Anyway, my daughter went through her formative years in public school, and her spelling was horrible. After two years of home school, she made the state spelling bee. Once I taught her the basic rules for spelling, and showed her how to memorize those words that don't fit the rules, she zoomed right along. Of course, it all would have been easier if she'd been taught these things when she was five or six instead of ten. Bah.

5:20 AM  
Blogger Linda Winfree said...

I teach high schoolers, many of whom never learned to spell. Do you really want me to answer this?

Luckily, there's hope. At least at the school where I teach, spelling instruction begins in kindergarten and goes up through sixth grade. It's amazing that my Monsters can spell better than most of the juniors and seniors I teach.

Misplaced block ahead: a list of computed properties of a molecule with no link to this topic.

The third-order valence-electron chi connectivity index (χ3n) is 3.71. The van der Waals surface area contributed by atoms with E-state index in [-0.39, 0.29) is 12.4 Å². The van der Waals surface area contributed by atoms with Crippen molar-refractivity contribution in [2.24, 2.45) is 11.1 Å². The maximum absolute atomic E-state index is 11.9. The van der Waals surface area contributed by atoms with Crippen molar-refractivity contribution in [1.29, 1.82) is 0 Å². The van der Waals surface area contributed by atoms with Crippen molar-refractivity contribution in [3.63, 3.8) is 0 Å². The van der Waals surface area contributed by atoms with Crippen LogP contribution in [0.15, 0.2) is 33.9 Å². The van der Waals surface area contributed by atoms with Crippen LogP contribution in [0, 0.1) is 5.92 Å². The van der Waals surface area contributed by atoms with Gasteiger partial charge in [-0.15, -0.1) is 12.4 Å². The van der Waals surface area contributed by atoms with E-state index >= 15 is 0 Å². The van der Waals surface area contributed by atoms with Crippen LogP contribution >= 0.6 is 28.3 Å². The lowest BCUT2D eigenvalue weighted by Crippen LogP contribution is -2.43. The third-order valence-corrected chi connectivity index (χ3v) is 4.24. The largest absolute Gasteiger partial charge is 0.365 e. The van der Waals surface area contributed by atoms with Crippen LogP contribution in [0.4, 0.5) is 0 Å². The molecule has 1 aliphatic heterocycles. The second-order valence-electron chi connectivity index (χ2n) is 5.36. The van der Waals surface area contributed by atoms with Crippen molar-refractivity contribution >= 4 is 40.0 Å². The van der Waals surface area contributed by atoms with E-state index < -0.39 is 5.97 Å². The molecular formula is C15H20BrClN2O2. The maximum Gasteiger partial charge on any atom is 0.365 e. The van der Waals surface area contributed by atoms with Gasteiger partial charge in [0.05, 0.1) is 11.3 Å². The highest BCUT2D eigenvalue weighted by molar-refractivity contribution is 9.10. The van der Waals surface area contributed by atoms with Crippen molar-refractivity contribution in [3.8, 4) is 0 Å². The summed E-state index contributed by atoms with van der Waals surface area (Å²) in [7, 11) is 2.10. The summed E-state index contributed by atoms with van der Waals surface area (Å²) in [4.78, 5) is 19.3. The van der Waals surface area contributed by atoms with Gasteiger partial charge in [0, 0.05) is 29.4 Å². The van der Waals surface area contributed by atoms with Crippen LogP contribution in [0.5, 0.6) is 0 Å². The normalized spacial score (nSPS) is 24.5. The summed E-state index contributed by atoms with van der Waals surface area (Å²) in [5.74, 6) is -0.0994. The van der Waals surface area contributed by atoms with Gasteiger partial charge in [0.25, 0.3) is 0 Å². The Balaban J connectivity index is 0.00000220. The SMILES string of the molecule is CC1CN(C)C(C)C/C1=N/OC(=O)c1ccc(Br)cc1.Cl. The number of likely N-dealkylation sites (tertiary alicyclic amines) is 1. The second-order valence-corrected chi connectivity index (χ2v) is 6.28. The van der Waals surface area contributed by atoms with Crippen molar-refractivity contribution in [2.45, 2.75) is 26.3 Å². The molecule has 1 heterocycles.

5:45 AM  
Blogger Maggie said...

I teach COLLEGE STUDENTS who can't spell...do you really want ME to answer this?

When I was going through elementary school it was all the rage to not correct poor spelling and grammar because they thought it would damage our self esteem. And what did they think was going to happen when we couldn't spell or use correct grammar when we hit my 9th grade hard ass English class (which is where I finally learned most of these things permanently)?

This could launch a diatribe against the No Child Left Behind program, the education system in our country in general...but I haven't cafinated yet, so I'll refrain.

6:30 AM  
Blogger Elisabeth Naughton said...

Since I was a teacher for 9 years, I also have my own (strong) opinions about this. When I was teaching, "inventive" spelling was all the rage. As a science teacher, I thought it was booha. (And my junior high kids hated me because I actually expected them to write (and spell correctly) in complete sentences.) Luckily now - at my daughter's school - they're taught the correct spellings. Like you said, Elisa, they're encouraged to sound out words and spell them themselves, but the teacher ALWAYS puts the correct spelling up, and at home for her weekly tests we go around and around about words you just have to memorize.

8:31 AM  
Blogger Linda Winfree said...